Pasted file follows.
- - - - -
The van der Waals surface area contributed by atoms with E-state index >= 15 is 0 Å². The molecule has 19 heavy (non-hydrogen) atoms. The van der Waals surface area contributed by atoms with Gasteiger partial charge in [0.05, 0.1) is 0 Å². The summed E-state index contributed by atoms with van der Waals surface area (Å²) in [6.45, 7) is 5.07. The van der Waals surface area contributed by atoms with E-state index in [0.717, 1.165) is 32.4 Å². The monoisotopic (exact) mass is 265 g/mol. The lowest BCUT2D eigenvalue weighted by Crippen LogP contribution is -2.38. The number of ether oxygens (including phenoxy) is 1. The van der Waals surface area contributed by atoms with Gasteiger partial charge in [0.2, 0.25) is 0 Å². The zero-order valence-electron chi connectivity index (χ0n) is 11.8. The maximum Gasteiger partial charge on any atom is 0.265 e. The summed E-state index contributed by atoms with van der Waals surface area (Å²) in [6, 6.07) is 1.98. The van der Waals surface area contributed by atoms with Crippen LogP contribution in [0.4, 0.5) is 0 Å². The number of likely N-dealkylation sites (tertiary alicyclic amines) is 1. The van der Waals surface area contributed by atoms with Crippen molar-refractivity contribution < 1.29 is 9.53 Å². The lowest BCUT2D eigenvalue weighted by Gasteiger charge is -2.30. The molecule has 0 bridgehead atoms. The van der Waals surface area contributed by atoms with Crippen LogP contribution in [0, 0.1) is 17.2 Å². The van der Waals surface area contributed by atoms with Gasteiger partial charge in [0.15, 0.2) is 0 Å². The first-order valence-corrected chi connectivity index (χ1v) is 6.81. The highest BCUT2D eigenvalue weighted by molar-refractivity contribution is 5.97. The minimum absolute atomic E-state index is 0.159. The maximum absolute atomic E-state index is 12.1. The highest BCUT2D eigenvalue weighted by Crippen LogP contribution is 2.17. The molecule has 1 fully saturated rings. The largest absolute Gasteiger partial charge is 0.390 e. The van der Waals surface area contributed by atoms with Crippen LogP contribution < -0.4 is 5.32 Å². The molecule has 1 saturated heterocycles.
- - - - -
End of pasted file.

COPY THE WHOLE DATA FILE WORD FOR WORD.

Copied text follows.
The van der Waals surface area contributed by atoms with E-state index >= 15 is 0 Å². The molecule has 19 heavy (non-hydrogen) atoms. The van der Waals surface area contributed by atoms with Gasteiger partial charge in [0.05, 0.1) is 0 Å². The summed E-state index contributed by atoms with van der Waals surface area (Å²) in [6.45, 7) is 5.07. The van der Waals surface area contributed by atoms with E-state index in [0.717, 1.165) is 32.4 Å². The monoisotopic (exact) mass is 265 g/mol. The lowest BCUT2D eigenvalue weighted by Crippen LogP contribution is -2.38. The number of ether oxygens (including phenoxy) is 1. The van der Waals surface area contributed by atoms with Gasteiger partial charge in [0.2, 0.25) is 0 Å². The zero-order valence-electron chi connectivity index (χ0n) is 11.8. The maximum Gasteiger partial charge on any atom is 0.265 e. The summed E-state index contributed by atoms with van der Waals surface area (Å²) in [6, 6.07) is 1.98. The van der Waals surface area contributed by atoms with Crippen LogP contribution in [0.4, 0.5) is 0 Å². The number of likely N-dealkylation sites (tertiary alicyclic amines) is 1. The van der Waals surface area contributed by atoms with Crippen molar-refractivity contribution < 1.29 is 9.53 Å². The lowest BCUT2D eigenvalue weighted by Gasteiger charge is -2.30. The molecule has 0 bridgehead atoms. The van der Waals surface area contributed by atoms with Crippen LogP contribution in [0, 0.1) is 17.2 Å². The van der Waals surface area contributed by atoms with Gasteiger partial charge in [0.15, 0.2) is 0 Å². The first-order valence-corrected chi connectivity index (χ1v) is 6.81. The highest BCUT2D eigenvalue weighted by molar-refractivity contribution is 5.97. The minimum absolute atomic E-state index is 0.159. The maximum absolute atomic E-state index is 12.1. The highest BCUT2D eigenvalue weighted by Crippen LogP contribution is 2.17. The molecule has 1 fully saturated rings. The largest absolute Gasteiger partial charge is 0.390 e. The van der Waals surface area contributed by atoms with Crippen LogP contribution < -0.4 is 5.32 Å². The molecule has 1 saturated heterocycles.